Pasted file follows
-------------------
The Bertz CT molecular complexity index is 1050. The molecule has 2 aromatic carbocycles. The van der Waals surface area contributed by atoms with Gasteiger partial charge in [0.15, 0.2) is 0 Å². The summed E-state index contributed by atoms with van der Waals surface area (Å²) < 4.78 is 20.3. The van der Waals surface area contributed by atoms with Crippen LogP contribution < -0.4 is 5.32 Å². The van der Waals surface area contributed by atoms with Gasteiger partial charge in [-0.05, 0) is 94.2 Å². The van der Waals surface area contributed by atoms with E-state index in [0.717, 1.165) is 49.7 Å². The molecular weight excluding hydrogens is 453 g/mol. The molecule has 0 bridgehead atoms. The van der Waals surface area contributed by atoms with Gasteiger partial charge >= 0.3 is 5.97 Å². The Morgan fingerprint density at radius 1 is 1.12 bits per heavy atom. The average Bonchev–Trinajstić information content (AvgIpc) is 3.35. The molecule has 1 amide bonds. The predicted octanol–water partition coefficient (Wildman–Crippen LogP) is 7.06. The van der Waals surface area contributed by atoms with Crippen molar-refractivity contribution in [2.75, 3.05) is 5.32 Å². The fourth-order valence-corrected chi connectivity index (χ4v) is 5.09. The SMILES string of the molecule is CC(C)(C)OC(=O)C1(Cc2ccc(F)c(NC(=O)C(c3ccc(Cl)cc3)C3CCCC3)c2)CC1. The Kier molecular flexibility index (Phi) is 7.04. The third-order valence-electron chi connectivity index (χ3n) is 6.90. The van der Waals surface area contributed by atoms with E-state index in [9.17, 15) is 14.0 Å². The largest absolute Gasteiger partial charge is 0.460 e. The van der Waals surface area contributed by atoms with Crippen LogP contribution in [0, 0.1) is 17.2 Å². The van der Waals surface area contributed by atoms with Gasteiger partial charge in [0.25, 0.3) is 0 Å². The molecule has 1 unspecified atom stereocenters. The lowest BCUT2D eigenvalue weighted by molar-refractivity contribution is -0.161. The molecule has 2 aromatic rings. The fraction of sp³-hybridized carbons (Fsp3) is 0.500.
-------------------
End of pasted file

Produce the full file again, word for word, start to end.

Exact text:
The Bertz CT molecular complexity index is 1050. The molecule has 2 aromatic carbocycles. The van der Waals surface area contributed by atoms with Gasteiger partial charge in [0.15, 0.2) is 0 Å². The summed E-state index contributed by atoms with van der Waals surface area (Å²) < 4.78 is 20.3. The van der Waals surface area contributed by atoms with Crippen LogP contribution < -0.4 is 5.32 Å². The van der Waals surface area contributed by atoms with Gasteiger partial charge in [-0.05, 0) is 94.2 Å². The van der Waals surface area contributed by atoms with E-state index in [0.717, 1.165) is 49.7 Å². The molecular weight excluding hydrogens is 453 g/mol. The molecule has 0 bridgehead atoms. The van der Waals surface area contributed by atoms with Gasteiger partial charge >= 0.3 is 5.97 Å². The Morgan fingerprint density at radius 1 is 1.12 bits per heavy atom. The average Bonchev–Trinajstić information content (AvgIpc) is 3.35. The molecule has 1 amide bonds. The predicted octanol–water partition coefficient (Wildman–Crippen LogP) is 7.06. The van der Waals surface area contributed by atoms with Crippen molar-refractivity contribution in [2.75, 3.05) is 5.32 Å². The fourth-order valence-corrected chi connectivity index (χ4v) is 5.09. The SMILES string of the molecule is CC(C)(C)OC(=O)C1(Cc2ccc(F)c(NC(=O)C(c3ccc(Cl)cc3)C3CCCC3)c2)CC1. The Kier molecular flexibility index (Phi) is 7.04. The third-order valence-electron chi connectivity index (χ3n) is 6.90. The van der Waals surface area contributed by atoms with E-state index in [9.17, 15) is 14.0 Å². The largest absolute Gasteiger partial charge is 0.460 e. The van der Waals surface area contributed by atoms with Crippen LogP contribution in [0, 0.1) is 17.2 Å². The van der Waals surface area contributed by atoms with Gasteiger partial charge in [0.25, 0.3) is 0 Å². The molecule has 1 unspecified atom stereocenters. The lowest BCUT2D eigenvalue weighted by molar-refractivity contribution is -0.161. The molecule has 2 aromatic rings. The fraction of sp³-hybridized carbons (Fsp3) is 0.500.